Bruce Lee Bio

On these pages are the very detailed specifics of the life and history of Bruce Lee.

Bruce Lee, an American Icon is Born

Lee Jun-fan, was born on November 27, 1940, but this Chinese American martial arts icon is better known by the name Bruce Lee. This martial arts instructor and founder of Jeet Kune Do, the martial arts style he created, was born at China Town’s Chinese Hospital in San Fransisco to a Chinese father, Lee Hoi-chuen, and a Caucasian/Chinese mother, Grace Ho (何愛瑜). Both parents were from Hong Kong, and at three months of age Bruce was taken back to their home country and raised in Kowloon until his later teenage years.
Bruce Lee was born at the exact hour year during the year the Chinese Zodiac considered the Year of the Dragon. In Chinese culture, this birth sign is a good omen for a strong and prosperous life. This certainly became true as Bruce thrived in films; considered to be the most influential and popular and martial artist to ever step onto the big screen.
Bruce Lee’s mother, Grace Ho, was the daughter of a prosperous Hong Kong businessman,Ho Kom-tong. She was also the niece to philanthropist Sir Robert Ho-tung. These two men formed one of the most powerful and wealthiest clans in Hong Kong, with Ho-Kom-tong in charge. Grace Ho was raised in an affluent setting, and she assured that her son was, too. She gave birth to five children, Agnes, Phoebe, Peter, Bruce, and Robert.
Grace labored over names for Bruce, and finally decided on Lee Jun-fan (李振藩), loosely translated as “return again”; it has been thought she was referencing the fact that she felt he would return to America when he became old enough. She had originally named him hіm Sai-fon (細鳳), or small phoenix, and the attending doctor, Mary Glover MD is rumored to have started calling him Bruce. All people in China have multiple names, and Bruce was no different; his clan name was Li Yuanxin (李源鑫), his student name was Li Yuanjian (李元鑒) and his screen name was Li Xiaolong (李小龍) or little dragon. Bruce’s given name, Lee Jun-fan (震藩) had to be changed because the symbol for Jun (震) in Chinese script was the same character as used in his grandfather’s name, Lee Jun-biu (李震彪). Chinese taboo forbids this, and the offending character became 振.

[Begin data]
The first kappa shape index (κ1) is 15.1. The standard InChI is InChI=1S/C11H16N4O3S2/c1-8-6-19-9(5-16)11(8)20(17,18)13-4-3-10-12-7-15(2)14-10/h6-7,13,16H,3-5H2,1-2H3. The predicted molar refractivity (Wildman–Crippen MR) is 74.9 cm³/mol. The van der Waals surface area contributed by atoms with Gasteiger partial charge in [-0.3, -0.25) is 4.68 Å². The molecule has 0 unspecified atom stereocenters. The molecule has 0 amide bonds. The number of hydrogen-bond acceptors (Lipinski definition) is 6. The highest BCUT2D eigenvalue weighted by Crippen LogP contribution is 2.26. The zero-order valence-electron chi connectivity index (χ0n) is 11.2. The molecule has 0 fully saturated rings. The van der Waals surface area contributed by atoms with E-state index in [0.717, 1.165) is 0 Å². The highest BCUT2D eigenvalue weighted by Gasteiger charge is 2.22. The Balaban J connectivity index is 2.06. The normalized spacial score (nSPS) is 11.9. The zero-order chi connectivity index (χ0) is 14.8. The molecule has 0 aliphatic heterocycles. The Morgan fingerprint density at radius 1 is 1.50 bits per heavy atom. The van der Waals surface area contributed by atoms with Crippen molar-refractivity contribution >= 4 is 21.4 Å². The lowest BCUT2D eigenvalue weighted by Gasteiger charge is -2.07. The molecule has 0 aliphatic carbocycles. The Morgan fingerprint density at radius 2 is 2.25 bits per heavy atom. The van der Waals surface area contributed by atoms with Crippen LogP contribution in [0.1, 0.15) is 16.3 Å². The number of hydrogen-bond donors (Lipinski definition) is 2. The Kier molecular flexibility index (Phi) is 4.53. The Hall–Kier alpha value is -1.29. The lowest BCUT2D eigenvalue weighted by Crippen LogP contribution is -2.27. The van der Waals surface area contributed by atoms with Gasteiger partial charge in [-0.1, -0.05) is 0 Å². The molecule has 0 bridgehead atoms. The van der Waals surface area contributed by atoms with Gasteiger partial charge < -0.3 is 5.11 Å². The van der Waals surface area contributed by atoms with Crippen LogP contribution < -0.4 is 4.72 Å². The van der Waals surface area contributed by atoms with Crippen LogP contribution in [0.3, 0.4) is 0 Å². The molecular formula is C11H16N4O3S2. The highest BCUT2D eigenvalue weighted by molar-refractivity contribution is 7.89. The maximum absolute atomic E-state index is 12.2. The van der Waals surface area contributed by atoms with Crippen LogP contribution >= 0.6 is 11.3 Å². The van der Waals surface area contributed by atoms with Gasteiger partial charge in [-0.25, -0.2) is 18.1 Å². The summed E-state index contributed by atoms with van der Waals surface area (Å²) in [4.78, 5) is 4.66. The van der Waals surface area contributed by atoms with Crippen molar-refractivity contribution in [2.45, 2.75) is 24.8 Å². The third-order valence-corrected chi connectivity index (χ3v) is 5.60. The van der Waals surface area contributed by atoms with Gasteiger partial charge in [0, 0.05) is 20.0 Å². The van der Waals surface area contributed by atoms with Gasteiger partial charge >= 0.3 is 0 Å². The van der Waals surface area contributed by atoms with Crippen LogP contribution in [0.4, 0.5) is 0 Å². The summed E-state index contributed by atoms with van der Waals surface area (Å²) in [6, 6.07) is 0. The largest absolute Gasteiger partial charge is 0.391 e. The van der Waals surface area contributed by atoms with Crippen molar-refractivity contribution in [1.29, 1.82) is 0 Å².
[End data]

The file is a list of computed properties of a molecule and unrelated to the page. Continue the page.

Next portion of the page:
Lee Hoi-chuen, Lee’s father, was an opera and film star who had successfully toured the United States and performed in many Chinese communities. He chose to leave the United States and take his family back to Hong Kong after the birth of Bruce when he saw the threat of war looming on the horizon; unfortunately the war found him on the eve of his planned year long tour with the Cantonese opera. The Japanese chose that very night to invade Hong Kong which in turn spent three years and eight months under Japanese occupation. Lee Hoi-chuen continued his career after the war and achieved even greater success in Hong Kong.
Bruce Lee might have lived in wealth and affluence within his home, but his neighborhood was a tough, gritty post-war community overrun with gang warfare caused by Chinese citizens fleeing communist China. Lee fought these gang members often, and enjoyed it; he never backed down fro a challenge or a fight. His parents were worried at the violence of these fights and enrolled him in martial arts school. He had already learned the style of Wu-style t’ai chi ch’uan from hіѕ father, but it was obvious that Bruce was ready to move on.
In 1954, at the age of thirteen, Lee lost a fight with some gang members and began training with the Wing Chung clan under martial arts instructor Yip Man; Yip encouraged his students to fight in championships rather than out on the street in gang fights. Yip is considered to have had the most influence on Lee’s style. Yip Man’s other students refused to train with Lee because of his mixed ancestry; the Chinese do not believe in teaching non-Asians martial arts. Yip Man personally taught fewer than six students in the entire Wing Chung clan, per Hawkins Cheung, Lee’s sparring partner, yet Yip continued to privately train Lee along with martial arts instructor Wong Shun Leung throughout 1955. There was no rigid pattern to Lee’s classes; he practiced free-sparring, forms practice, sticking hands (chi sao), and martial arts techniques with wooden dummies.